The Landmarks Commission again continued discussion on a proposed project on a designated property at 2617 1/2 3rd Street. The item was bumped to December’s meeting at the request of the applicant, who said that more time was needed to assemble materials for presentation.
The property at 2617 1/2 3rd features a vintage California bungalow which is a contributing structure to the Third Street Historic District. In the rear is a non-contributing structure, which the owner wants to remodel in a Modernist style considered inappropriate for the Historic District by many residents of the area.
The request for a continuance was announced right before the start of the November 12 meeting. The suddenness of the request frustrated many residents of the Third Street District who had come to speak on the issue. During the public hearing on items not on the agenda, several people complained about the last-minute continuance, but were told that it was at that point only a request for a continuance and that a decision had yet to be made. When the item for 2617 1/2 3rd Street came up, the Commission discussed procedure and decided to postpone the item to December 10 because the applicant was not present.
However, it was decided to let the residents speak because a large number of them were present and some of them might not be able to attend in December. Those who spoke at this hearing will also have the right to speak at December’s meeting, provided they speak in regard to the new material which will be presented at that time.
The residents who spoke were emotional in their opposition to both the proposed project and what they perceived as the Landmarks Commission’s inability to make a decision, as the project has been discussed and sent back to the architect for revisions several times.
Resident James Bianco told the Commission: “I’m fed up with this process and I’m fed up with you.” He explained that he had bought a house in the Historic District so that he could restore it to look as it had looked in 1906, and he did not want that vintage style challenged by a building that did not conform to the guidelines.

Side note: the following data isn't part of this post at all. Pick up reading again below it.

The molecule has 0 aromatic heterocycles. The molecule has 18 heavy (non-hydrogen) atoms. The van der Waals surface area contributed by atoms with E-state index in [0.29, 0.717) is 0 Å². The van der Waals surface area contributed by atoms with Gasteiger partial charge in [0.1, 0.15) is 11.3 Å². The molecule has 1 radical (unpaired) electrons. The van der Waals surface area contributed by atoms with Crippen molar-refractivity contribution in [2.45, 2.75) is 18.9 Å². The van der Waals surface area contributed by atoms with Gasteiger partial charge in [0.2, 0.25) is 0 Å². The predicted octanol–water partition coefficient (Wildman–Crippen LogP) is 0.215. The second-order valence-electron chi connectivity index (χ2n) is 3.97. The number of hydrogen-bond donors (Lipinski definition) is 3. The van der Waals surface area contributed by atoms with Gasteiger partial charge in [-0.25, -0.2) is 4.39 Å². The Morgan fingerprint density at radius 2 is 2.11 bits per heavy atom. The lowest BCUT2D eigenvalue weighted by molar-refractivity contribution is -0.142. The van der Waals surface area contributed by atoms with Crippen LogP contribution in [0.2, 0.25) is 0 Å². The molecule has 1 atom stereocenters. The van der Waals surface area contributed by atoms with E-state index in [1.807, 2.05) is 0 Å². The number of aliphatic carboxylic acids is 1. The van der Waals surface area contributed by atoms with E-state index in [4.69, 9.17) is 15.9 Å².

“If you want to be the design police, do it somewhere outside the Historic District,” said Bianco. “But if you really are Landmarks Commissioners, follow the guidelines!”
Another speaker, Corey Blechman, evoked the famous line from the O.J. Simpson murder trial: “If the house doesn’t fit, you can’t commit!”
The Commission also postponed action on the fate of the ficus trees on 2nd and 4th Streets. The continuance was requested by Treesavers and Jerry Rubin, who had obtained a nomination for designating the trees to protect them from removal under a City plan. The continuance was granted to the December 10 meeting, although Rubin had requested a continuance to February in order to prepare a detailed report on the qualifying features of the trees. Assistant City Manager Gordon Anderson, representing the City, told the Commission that the City needed to have the designation action expedited quickly because of commitments to contracts to proceed with work on the downtown streets.
In other actions, the Commission considered designation for the former NuWilshire movie theatre at Wilshire Boulevard and 14th Street. The building, with its Art Deco façade and marquee, is to be converted to retail use by the owner, as Landmark Theatres, which operated the movie theatre until recently, has vacated.
Staff and consultants’ reports supported designation of the building under at least two criteria. The Commission decided to continue the item, however, in order to obtain more information on the architect for possible inclusion of the architect’s reputation as a criterion, and to create a more sharply defined list of character-defining features of the building.
At a separate meeting held prior to the regular meeting, the Commission heard a presentation on a plan to move the vintage Angels Attic museum building to Heritage Square on Main Street. The Commission will recommend to the City that if moved to the Square, the building should be positioned to face Main Street and that alternative sites for the building should also be looked into.